On August 11, National Aboriginal Role Model, Paul Mitchell of Makkovik, Labrador, spoke to youth who attended the 17th annual Multi-Cultural Youth Gathering about his life experiences and involvement a youth role model about the nationally recognized program opened to 13-30 year old Aboriginal youth.
Each year community members, teachers, guidance counselors and peers have the opportunity to nominate an Aboriginal youth who has made a significant contribution to their community and their culture. Twelve Aboriginal youth are chosen each year in the program.
At 18 years old, Mitchell was nominated as a youth role model by those who noticed the young man’s drive to excel and to stay on top of his game in all aspects of his life.
In the spring of 2012, the federal government announced the National Aboriginal Health Organization, which had provided sponsorship for the National Aboriginal Achievement program would be axed by Health Canada. Health Canada provided the core funding to NAHO to run the Aboriginal program that had initially launched in 2004. Federal funds were cut on June 30, 2012.
Mitchell said he couldn’t begin to describe how upset he is to think of how this program cut will directly affect youth from aboriginal communities across Canada.
“It upsets me. I can’t even begin to say what I think about Stephen Harper doing that,” Mitchell told the Labradorian.
“Canada is an Aboriginal country for the most part. To have this Aboriginal Role Model program cut and seized, it makes you wonder what are the youth going to look up to now? Will they still pay attention to people like me or will they just go back to the harder lifestyle? No offence, but there are a lot of people my age, even younger who choose the hard way of life.”
He said looking back, he never would be where he is today without someone to look up to and show him guidance along the way.
“Without a role model I wouldn’t be the working hard kind of guy that I am. Especially nowadays – a lot of youth are involved in drugs and alcohol and stuff like that. I think that they need a role model to help them, to give them something else to look forward to.”
Mitchell said growing up he always looked up to his friend Travis Dyson, also from the community of Makkovik. “He was involved in coaching a lot of the sports teams I was on whether it was volleyball or cross country running. He was there right from when I was in grade nine to grade twelve,” Mitchell said.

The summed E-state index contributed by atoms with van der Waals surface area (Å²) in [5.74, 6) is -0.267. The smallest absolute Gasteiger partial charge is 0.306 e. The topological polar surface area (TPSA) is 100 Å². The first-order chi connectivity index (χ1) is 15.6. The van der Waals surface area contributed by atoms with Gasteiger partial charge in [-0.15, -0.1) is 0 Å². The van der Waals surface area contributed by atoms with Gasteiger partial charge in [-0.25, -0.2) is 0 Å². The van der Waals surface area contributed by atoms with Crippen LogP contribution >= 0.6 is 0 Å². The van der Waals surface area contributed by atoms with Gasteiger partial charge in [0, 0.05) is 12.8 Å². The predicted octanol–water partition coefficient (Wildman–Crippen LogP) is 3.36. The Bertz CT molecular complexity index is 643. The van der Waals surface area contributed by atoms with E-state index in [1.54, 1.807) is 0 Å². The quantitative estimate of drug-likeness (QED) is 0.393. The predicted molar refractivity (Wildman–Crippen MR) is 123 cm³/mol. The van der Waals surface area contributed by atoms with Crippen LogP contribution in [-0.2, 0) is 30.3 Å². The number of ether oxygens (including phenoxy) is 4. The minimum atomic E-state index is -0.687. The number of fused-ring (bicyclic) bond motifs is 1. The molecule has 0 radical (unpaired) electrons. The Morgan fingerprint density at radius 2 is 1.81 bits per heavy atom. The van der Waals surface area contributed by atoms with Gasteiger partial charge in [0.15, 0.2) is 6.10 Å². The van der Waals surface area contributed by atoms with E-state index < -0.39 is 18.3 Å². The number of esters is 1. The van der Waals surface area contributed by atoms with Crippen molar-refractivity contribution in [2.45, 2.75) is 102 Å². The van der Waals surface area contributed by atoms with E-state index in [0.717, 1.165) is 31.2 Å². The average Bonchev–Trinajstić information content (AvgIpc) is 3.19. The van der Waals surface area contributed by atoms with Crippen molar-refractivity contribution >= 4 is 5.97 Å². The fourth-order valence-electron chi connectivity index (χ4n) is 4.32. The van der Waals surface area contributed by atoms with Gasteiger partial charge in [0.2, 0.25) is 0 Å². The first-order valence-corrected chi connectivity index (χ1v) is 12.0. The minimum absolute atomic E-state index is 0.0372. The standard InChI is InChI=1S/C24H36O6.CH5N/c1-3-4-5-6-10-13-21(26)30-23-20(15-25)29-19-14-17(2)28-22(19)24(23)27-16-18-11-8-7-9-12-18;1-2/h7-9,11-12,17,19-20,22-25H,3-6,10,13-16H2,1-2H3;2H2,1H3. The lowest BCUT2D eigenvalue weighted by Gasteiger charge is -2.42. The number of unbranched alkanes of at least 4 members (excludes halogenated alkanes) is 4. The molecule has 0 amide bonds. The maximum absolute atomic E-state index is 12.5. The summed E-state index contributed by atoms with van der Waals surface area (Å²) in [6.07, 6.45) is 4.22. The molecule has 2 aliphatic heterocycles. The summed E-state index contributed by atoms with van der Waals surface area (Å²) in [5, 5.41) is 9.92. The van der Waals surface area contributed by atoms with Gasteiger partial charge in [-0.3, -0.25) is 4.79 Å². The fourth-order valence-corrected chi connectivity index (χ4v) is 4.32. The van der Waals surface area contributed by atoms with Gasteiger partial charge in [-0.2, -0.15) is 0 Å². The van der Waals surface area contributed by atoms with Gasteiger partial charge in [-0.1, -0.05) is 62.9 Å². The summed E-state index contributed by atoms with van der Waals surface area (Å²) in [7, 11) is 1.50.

“Before I went off to the provincial running race I stopped into his office and he was giving me a lot of motivational talk then so it was mainly sports he helped me with, but he still had a big impact on me and gave me the idea that not only sports but anything else I got to go all the way. I got to go higher if I want to achieve more than I want,” he added.
“I really looked up to him and he was like one of those guys who had the ability to tear us down and bring us right back up in the same volleyball practice.”
He also said his cousin, a 2009 recipient of the National Aboriginal Youth Role Model program, inspired him in a lot of ways.
“Once I heard about my cousin Gavin’s success he made me realize that no matter where you come from whether it’s a small town like Makkovik or a big place like St. John’s or Ottawa you can achieve a lot if you have the right mind set and if you work as hard as you can the whole time in whatever you’re doing.”
Mitchell said one of the main pieces of advice he wants to share with other youth is, like him, he would like to see kids go above and beyond expectations in everything they do.
“I want them to go on to school and no matter what kind of program they’re doing whether it’s an easy program or hard program, as long as they’re enjoying it and they’re trying to achieve everything that they can get out of it.”
Mitchell said he thinks he was able to avoid some of the negative peer pressures of teenage years not only by having someone to look up to in his life but also that sports played a key role in maintaining a healthy mindset.
“I always had something to be prepared for and that being said I was always able to stay away from drugs, smoking and drinking a lot of alcohol like a lot of kids do these days.”
In the fall, Mitchell will be returning to complete the second year of his engineering course at college and said eventually he will go onto university to complete his degree.
Mitchell said he would continue to tell his story and hopes to inspire youth despite the news about the program cut.
“The reason why I was telling them about myself and how I am like a go hard kind of guy is that, you know I want them to be like that too, I want them to go on to school and no matter what kind of program they’re doing whether its an easy program or hard program, as long as they’re enjoying it and they’re trying to achieve everything that they can get out of it kind of thing.”
The message is simple says Mitchell, “Never limit yourself. That basically sums it up.”